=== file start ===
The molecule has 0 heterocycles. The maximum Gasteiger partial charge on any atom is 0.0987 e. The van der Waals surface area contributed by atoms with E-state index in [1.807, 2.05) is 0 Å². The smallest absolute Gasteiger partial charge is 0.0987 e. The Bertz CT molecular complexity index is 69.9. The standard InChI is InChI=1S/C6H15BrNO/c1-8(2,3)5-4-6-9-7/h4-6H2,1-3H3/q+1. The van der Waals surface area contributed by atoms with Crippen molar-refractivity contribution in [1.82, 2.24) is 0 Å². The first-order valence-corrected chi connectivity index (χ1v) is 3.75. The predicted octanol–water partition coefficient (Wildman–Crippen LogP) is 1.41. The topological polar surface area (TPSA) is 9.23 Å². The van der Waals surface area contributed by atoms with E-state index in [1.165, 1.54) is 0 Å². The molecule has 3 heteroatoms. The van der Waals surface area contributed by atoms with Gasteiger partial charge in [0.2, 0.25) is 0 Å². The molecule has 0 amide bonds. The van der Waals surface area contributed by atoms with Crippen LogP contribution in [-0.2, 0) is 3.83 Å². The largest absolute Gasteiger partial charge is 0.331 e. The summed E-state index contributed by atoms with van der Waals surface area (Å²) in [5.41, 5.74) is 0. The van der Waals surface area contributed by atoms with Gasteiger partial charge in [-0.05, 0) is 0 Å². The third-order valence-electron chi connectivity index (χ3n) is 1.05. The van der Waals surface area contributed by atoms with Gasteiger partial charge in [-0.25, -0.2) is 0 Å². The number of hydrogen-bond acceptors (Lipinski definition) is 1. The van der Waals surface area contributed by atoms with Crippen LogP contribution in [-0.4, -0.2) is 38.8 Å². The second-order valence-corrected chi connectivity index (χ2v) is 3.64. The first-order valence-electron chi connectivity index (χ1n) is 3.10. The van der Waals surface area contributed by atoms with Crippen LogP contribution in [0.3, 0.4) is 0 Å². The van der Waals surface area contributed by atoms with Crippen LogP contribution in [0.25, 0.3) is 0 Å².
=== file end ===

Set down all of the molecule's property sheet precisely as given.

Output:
The molecule has 0 heterocycles. The maximum Gasteiger partial charge on any atom is 0.0987 e. The van der Waals surface area contributed by atoms with E-state index in [1.807, 2.05) is 0 Å². The smallest absolute Gasteiger partial charge is 0.0987 e. The Bertz CT molecular complexity index is 69.9. The standard InChI is InChI=1S/C6H15BrNO/c1-8(2,3)5-4-6-9-7/h4-6H2,1-3H3/q+1. The van der Waals surface area contributed by atoms with Crippen molar-refractivity contribution in [1.82, 2.24) is 0 Å². The first-order valence-corrected chi connectivity index (χ1v) is 3.75. The predicted octanol–water partition coefficient (Wildman–Crippen LogP) is 1.41. The topological polar surface area (TPSA) is 9.23 Å². The van der Waals surface area contributed by atoms with E-state index in [1.165, 1.54) is 0 Å². The molecule has 3 heteroatoms. The van der Waals surface area contributed by atoms with Gasteiger partial charge in [0.2, 0.25) is 0 Å². The molecule has 0 amide bonds. The van der Waals surface area contributed by atoms with Crippen LogP contribution in [-0.2, 0) is 3.83 Å². The largest absolute Gasteiger partial charge is 0.331 e. The summed E-state index contributed by atoms with van der Waals surface area (Å²) in [5.41, 5.74) is 0. The van der Waals surface area contributed by atoms with Gasteiger partial charge in [-0.05, 0) is 0 Å². The third-order valence-electron chi connectivity index (χ3n) is 1.05. The van der Waals surface area contributed by atoms with Gasteiger partial charge in [-0.25, -0.2) is 0 Å². The number of hydrogen-bond acceptors (Lipinski definition) is 1. The van der Waals surface area contributed by atoms with Crippen LogP contribution in [-0.4, -0.2) is 38.8 Å². The second-order valence-corrected chi connectivity index (χ2v) is 3.64. The first-order valence-electron chi connectivity index (χ1n) is 3.10. The van der Waals surface area contributed by atoms with Crippen LogP contribution in [0.3, 0.4) is 0 Å². The van der Waals surface area contributed by atoms with Crippen LogP contribution in [0.25, 0.3) is 0 Å².